• Abstract: Has the international movement for democracy and human rights gone from being a weapon against power to part of the arsenal of power itself? Nicolas Guilhot explores this question in his penetrating look at how the U.S. government, the World Bank, political scientists, NGOs, think tanks, and various international organizations have appropriated the movement for democracy and human rights to export neoliberal policies throughout the world. His work charts the various symbolic, ideological, and political meanings that have developed around human rights and democracy movements. Guilhot suggests that these shifting meanings reflect the transformation of a progressive, emancipatory movement into an industry dominated by “experts” ensconced in positions of power. Guilhot’s story begins in the 1950s when U.S. foreign policy experts promoted human rights and democracy as part of a “democratic international” to fight the spread of communism. Later, the unlikely convergence of anti-Stalinist leftists and the nascent neoconservative movement found a place in the Reagan administration. These “State Department Socialists,” as they were known, created policies and organizations that provided financial and technical expertise to democratic movements and also supported authoritarian, anti-communist regimes, particularly in Latin America. Guilhot traces the intellectual and social trajectories of key academics, policymakers, and institutions, including Seymour M. Lipset, Jeane Kirkpatrick, the “Chicago Boys,” influenced by Milton Friedman, the National Endowment for Democracy, and the Ford Foundation. He examines the ways in which various individuals, or “double agents,” were able to occupy pivotal positions at the junction of academe, national, and international institutions, and activist movements. He also pays particular attention to the role of the social sciences in transforming the old anti-communist crusades into respectable international organizations that promoted progressive and democratic ideals, but did not threaten the strategic and economic goals of Western governments and businesses. Guilhot’s purpose is not to disqualify democracy promotion as a conspiratorial activity. Rather he offers new perspectives on the roles of various transnational human rights institutions and the policies they promote. Ultimately, his work proposes a new model for understanding the international politics of legitimate democratic order and the relation between popular resistance to globalization and the “Washington Consensus.”
  • Topic: International Relations, Globalization, Human Rights, Democracy
  • Political Geography: Global Focus
  • Publication Identifier: 9780231504195
  • Publication Identifier Type: ISBN
  • Author: Gene Sharp
  • Publication Date: 01-2005
  • Content Type: Book
  • Institution: Columbia International Affairs Online
  • Abstract: We live in a world of many conflicts, and we have a responsibility to face many of them. Not all conflicts are equal. Some are much more important than others, and in some conflicts the issues at stake are more difficult to resolve in acceptable ways than are those in other conflicts.
  • Topic: Conflict Resolution, Conflict Prevention, Peace Studies
  • Author: John S. Nurser
  • Publication Date: 02-2005
  • Content Type: Book
  • Institution: Georgetown University Press
  • Abstract: In this new century, born in hope but soon thereafter cloaked in terror, many see religion and politics as a volatile, if not deadly, mixture. For All Peoples and All Nations uncovers a remarkable time when that was not so; when together, those two entities gave rise to a new ideal: universal human rights. John Nurser has given life to a history almost sadly forgotten, and introduces the reader to the brilliant and heroic people of many faiths who, out of the aftermath of World War II and in the face of cynicism, dismissive animosity, and even ridicule, forged one of the world's most important secular documents, the United Nations's Universal Declaration of Human Rights. These courageous, persistent, visionary individuals—notable among them an American Lutheran Seminary professor from Philadelphia, O. Frederick Nolde—created the Commission on Human Rights. Eventually headed by one of the world's greatest humanitarians, Eleanor Roosevelt, the Universal Declaration has become the touchstone for political legitimacy. As David Little says in the foreword to this remarkable chronicle, "Both because of the large gap it fills in the story of the founding of the United Nations and the events surrounding the adoption of human rights, and because of the wider message it conveys about religion and peacebuilding, For All Peoples and All Nations is an immensely important contribution. We are all mightily in John Nurser's debt." If religion and politics could once find common ground in the interest of our shared humanity, there is hope that it may yet be found again. - See more at: http://press.georgetown.edu/book/georgetown/all-peoples-and-all-nations#sthash.GJp0Kv8T.dpuf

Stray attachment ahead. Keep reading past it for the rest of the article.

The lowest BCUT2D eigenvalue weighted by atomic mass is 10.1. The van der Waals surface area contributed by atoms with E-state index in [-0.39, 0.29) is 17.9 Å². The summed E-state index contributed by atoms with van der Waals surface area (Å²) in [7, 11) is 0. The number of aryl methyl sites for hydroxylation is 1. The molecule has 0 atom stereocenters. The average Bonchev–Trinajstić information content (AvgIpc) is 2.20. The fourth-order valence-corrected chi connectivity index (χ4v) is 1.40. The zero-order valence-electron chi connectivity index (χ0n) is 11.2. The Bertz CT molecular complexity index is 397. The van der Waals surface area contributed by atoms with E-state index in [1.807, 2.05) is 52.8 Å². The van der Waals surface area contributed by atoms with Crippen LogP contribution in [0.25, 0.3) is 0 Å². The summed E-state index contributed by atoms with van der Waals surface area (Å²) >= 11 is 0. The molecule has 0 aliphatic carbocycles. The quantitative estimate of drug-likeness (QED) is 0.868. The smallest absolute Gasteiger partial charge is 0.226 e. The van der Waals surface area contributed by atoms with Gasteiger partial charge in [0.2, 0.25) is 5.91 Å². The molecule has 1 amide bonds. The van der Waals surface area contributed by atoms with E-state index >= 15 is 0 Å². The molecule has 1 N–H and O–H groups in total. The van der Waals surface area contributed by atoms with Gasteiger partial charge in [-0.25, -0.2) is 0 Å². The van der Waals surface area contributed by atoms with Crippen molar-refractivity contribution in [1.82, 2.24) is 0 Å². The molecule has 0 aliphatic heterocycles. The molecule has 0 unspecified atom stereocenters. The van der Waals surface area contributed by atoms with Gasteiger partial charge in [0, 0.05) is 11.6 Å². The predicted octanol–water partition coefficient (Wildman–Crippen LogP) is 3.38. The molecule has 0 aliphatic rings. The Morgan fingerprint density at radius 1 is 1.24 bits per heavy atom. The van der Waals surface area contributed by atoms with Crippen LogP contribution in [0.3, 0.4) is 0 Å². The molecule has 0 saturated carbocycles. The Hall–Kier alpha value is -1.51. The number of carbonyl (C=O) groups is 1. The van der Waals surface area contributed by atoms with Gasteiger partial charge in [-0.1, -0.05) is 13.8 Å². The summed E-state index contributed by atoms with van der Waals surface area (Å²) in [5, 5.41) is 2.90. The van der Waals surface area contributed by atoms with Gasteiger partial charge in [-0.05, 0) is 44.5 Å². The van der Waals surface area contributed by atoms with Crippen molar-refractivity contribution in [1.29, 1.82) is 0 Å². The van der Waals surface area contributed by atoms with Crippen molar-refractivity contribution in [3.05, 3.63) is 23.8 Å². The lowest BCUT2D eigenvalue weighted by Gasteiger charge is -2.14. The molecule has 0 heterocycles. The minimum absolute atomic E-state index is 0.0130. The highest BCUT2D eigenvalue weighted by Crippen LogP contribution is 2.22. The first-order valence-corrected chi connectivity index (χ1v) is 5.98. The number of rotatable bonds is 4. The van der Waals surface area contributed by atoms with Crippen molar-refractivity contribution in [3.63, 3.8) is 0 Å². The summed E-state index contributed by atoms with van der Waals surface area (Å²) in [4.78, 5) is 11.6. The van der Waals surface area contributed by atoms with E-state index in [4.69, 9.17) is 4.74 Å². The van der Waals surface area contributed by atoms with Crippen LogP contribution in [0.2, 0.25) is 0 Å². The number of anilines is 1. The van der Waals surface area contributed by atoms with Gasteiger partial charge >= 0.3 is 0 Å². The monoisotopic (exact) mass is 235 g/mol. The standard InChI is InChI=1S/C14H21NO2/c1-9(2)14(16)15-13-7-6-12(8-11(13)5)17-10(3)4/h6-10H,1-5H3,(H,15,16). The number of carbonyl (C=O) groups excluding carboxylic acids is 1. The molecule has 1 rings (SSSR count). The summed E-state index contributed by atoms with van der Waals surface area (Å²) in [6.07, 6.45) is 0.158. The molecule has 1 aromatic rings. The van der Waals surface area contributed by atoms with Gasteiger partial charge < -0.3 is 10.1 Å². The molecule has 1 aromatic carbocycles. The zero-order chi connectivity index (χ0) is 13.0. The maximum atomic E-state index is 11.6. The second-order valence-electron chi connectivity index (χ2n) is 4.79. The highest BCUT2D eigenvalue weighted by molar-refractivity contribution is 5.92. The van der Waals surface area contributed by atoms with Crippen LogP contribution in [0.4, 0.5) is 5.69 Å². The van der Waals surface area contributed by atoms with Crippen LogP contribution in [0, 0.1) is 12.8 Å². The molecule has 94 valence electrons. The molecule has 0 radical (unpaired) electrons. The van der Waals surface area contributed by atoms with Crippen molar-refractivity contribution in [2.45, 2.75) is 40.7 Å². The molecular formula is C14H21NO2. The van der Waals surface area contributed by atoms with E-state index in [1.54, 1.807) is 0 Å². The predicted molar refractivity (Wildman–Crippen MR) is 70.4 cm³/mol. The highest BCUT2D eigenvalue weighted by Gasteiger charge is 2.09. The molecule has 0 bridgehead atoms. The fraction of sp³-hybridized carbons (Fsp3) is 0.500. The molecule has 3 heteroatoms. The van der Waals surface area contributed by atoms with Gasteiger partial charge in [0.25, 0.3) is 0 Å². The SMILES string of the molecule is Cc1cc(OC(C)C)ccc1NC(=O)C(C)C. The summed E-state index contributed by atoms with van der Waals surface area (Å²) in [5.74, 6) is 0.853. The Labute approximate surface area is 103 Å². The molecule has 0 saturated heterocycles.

• Topic: Human Rights, Religion
  • Author: George Kent
  • Publication Date: 06-2005
  • Content Type: Book
  • Institution: Georgetown University Press
  • Abstract: Each year, more than 10 million children die before their fifth birthdays, about half of them from causes associated with malnutrition. This is a silent holocaust, repeated year after year. Malnutrition leads to death, illness, and a significantly reduced quality of life for hundreds of millions of people. This book's central concern is that very many people do not get adequate food, in terms of quantity or in terms of quality.
  • Topic: Human Rights, International Law, Food